Choosing an Adoption Agency

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It’s a bit unfortunate that such a big decision is your first one out of the gate in the marathon of an adoption.  Which adoption agency will you use?  

Each adoption is unique and there is no “one size fits all” answer to this question.  However, you can find the right agency for you, your family and adoptive child(ren) by doing the homework.  Facebook, of all places, lends itself to a wealth of adoption communities.  Joining these groups can help you find other family experiences with agencies and be helpful in the overall adoption process.  Please remember that each family/child(ren) have different dynamics and that one person’s experience will not be indicative of your experience.

Whether domestic or international, there are a couple of basic questions that you should ask an agency right off the bat:

  • Do you require a Statement of Faith?
  • Will you allow adoption out of birth order (if that pertains to you)?
  • What is the maximum number of family members that you allow in a single family home?

Agencies can help with domestic adoptions in both the avenues of working with birth mothers and through foster care.  If you are looking to adopt a newborn and find a birth mother, the following list of questions will help you determine if they are a good fit, if through foster care- they would be the same except for a couple that do not apply:

  • What states do you operate in?
  • Do you do your own home studies or do we need to provide one first?
  • Do you do open adoptions?  Closed?
  • What services do you provide to expectant women/parents?
  • What services are provided to the adoptive parents post placement?
  • What are your fees and what do they include?
  • How many couples do you work with at any given time?
  • How many placements did you have last year?  What is your average number of placements per year?
  • What is your “failed match” rate?
  • What is your average wait time?
  • How often do you do placements with families that are look like mine (single parent, couples with biological kids, gay/lesbian, etc.)?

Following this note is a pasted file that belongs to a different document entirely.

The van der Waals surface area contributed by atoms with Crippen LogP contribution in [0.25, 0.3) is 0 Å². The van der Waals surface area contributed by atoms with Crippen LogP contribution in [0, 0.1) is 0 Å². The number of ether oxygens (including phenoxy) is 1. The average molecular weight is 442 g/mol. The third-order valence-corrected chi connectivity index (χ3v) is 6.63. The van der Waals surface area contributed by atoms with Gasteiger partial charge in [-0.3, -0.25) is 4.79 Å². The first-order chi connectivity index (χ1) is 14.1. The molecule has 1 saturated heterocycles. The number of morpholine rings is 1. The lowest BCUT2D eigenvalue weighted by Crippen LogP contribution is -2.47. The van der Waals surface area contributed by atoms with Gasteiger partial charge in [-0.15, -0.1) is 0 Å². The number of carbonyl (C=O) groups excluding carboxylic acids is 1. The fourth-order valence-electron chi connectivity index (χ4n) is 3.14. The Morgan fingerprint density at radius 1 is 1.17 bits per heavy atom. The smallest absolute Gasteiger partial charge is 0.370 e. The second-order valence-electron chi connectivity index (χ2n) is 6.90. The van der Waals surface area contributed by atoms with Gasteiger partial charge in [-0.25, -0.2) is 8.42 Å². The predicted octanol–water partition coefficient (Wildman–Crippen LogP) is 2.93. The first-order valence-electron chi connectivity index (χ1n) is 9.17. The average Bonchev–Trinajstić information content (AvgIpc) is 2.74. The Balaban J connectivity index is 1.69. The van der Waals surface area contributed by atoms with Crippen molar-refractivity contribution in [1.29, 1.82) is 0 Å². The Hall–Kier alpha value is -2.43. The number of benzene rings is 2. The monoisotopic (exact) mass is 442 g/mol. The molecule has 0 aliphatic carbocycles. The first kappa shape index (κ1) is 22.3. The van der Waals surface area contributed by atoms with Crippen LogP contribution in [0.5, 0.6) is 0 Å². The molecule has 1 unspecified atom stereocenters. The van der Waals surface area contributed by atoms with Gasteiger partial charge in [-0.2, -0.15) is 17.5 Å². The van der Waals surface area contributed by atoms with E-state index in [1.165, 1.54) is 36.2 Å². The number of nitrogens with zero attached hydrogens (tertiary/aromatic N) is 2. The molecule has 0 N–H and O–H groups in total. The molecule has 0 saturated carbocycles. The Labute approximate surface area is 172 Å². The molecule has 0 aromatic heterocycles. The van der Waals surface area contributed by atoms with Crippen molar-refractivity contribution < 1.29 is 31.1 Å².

List courtesy of adoption.com

If you are adopting internationally, the questions you would want to ask would be much different than if you are looking to adopt domestically.  Here are some questions that that may be beneficial to you:

  • Do you represent international adoptions?
  • What countries are you licensed to work with?
  • Are you licensed to work in my state?
  • What is your success rate for each country that you work with?
  • Have your documents/process ever been rejected in-country?
  • What is the timeline for each country?
  • What is the cost per child for each country?  What does your fee schedule look like?
  • What is the breakdown for what your costs include?
  • What type of training is required during the process?
  • What does your in-country support team look like and how accessible are they?
  • How do you choose your in-country facilitator and do you have references for them?
  • Does your agency help with accommodations, food and transportation in-country?  (these are expenses that are “usually” not included in agency fees)
  • What does your post-adoption support/experience look like?  Ask them specifically about the child that you are adopting (teen, special needs, siblings, etc.)
  • Does your agency offer counseling after adoption?
  • Understanding that some countries have restrictions on the dynamics of the parental unit, do you as an agency have any restrictions?  (examples like single parent, couples with biological children, gay/lesbian, etc.)

As with any major decision, it is very important to ask for references from each agency.  It is also a good idea to email an agency directly and take note of their response time and the depth of the content/answers that are provided.  

Please Note:  If you are a family adopting after the international hosting experience, it is highly recommended to use the adoption agency that helped bring the children here for hosting.  They already have an established relationship with the in-country facilitator that brought the child to America.  They would best know the child’s in-country adoption status and family situation.

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Traci Mai


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